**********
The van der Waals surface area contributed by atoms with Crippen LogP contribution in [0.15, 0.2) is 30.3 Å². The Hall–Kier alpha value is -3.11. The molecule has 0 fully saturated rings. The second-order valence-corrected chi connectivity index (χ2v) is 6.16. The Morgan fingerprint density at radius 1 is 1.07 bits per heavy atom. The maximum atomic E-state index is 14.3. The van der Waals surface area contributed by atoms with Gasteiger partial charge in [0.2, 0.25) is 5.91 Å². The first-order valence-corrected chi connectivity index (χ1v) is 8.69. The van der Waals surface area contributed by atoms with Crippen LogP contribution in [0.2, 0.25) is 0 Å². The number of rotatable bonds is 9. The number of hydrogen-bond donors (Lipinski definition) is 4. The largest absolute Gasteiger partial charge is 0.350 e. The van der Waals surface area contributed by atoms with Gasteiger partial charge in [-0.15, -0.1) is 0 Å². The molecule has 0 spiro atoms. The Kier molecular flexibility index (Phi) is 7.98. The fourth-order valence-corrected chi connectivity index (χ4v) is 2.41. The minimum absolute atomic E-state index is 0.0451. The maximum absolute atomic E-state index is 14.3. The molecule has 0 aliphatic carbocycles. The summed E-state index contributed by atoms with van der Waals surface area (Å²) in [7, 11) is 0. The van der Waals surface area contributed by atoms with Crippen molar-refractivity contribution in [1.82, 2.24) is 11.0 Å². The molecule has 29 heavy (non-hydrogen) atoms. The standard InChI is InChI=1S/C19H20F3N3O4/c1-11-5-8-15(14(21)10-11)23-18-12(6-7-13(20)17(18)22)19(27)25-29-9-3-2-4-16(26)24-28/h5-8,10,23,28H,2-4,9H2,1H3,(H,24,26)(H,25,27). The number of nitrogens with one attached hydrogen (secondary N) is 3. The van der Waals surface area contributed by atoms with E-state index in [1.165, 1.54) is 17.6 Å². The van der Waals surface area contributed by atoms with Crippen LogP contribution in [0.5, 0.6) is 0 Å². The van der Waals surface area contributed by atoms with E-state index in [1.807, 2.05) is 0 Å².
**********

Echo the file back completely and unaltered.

The van der Waals surface area contributed by atoms with Crippen LogP contribution in [0.15, 0.2) is 30.3 Å². The Hall–Kier alpha value is -3.11. The molecule has 0 fully saturated rings. The second-order valence-corrected chi connectivity index (χ2v) is 6.16. The Morgan fingerprint density at radius 1 is 1.07 bits per heavy atom. The maximum atomic E-state index is 14.3. The van der Waals surface area contributed by atoms with Gasteiger partial charge in [0.2, 0.25) is 5.91 Å². The first-order valence-corrected chi connectivity index (χ1v) is 8.69. The van der Waals surface area contributed by atoms with Crippen LogP contribution in [0.2, 0.25) is 0 Å². The number of rotatable bonds is 9. The number of hydrogen-bond donors (Lipinski definition) is 4. The largest absolute Gasteiger partial charge is 0.350 e. The van der Waals surface area contributed by atoms with Gasteiger partial charge in [-0.15, -0.1) is 0 Å². The molecule has 0 spiro atoms. The Kier molecular flexibility index (Phi) is 7.98. The fourth-order valence-corrected chi connectivity index (χ4v) is 2.41. The minimum absolute atomic E-state index is 0.0451. The maximum absolute atomic E-state index is 14.3. The molecule has 0 aliphatic carbocycles. The summed E-state index contributed by atoms with van der Waals surface area (Å²) in [7, 11) is 0. The van der Waals surface area contributed by atoms with Crippen molar-refractivity contribution in [1.82, 2.24) is 11.0 Å². The molecule has 29 heavy (non-hydrogen) atoms. The standard InChI is InChI=1S/C19H20F3N3O4/c1-11-5-8-15(14(21)10-11)23-18-12(6-7-13(20)17(18)22)19(27)25-29-9-3-2-4-16(26)24-28/h5-8,10,23,28H,2-4,9H2,1H3,(H,24,26)(H,25,27). The number of nitrogens with one attached hydrogen (secondary N) is 3. The van der Waals surface area contributed by atoms with E-state index in [1.165, 1.54) is 17.6 Å². The van der Waals surface area contributed by atoms with Crippen LogP contribution in [0.5, 0.6) is 0 Å². The van der Waals surface area contributed by atoms with E-state index in [1.807, 2.05) is 0 Å².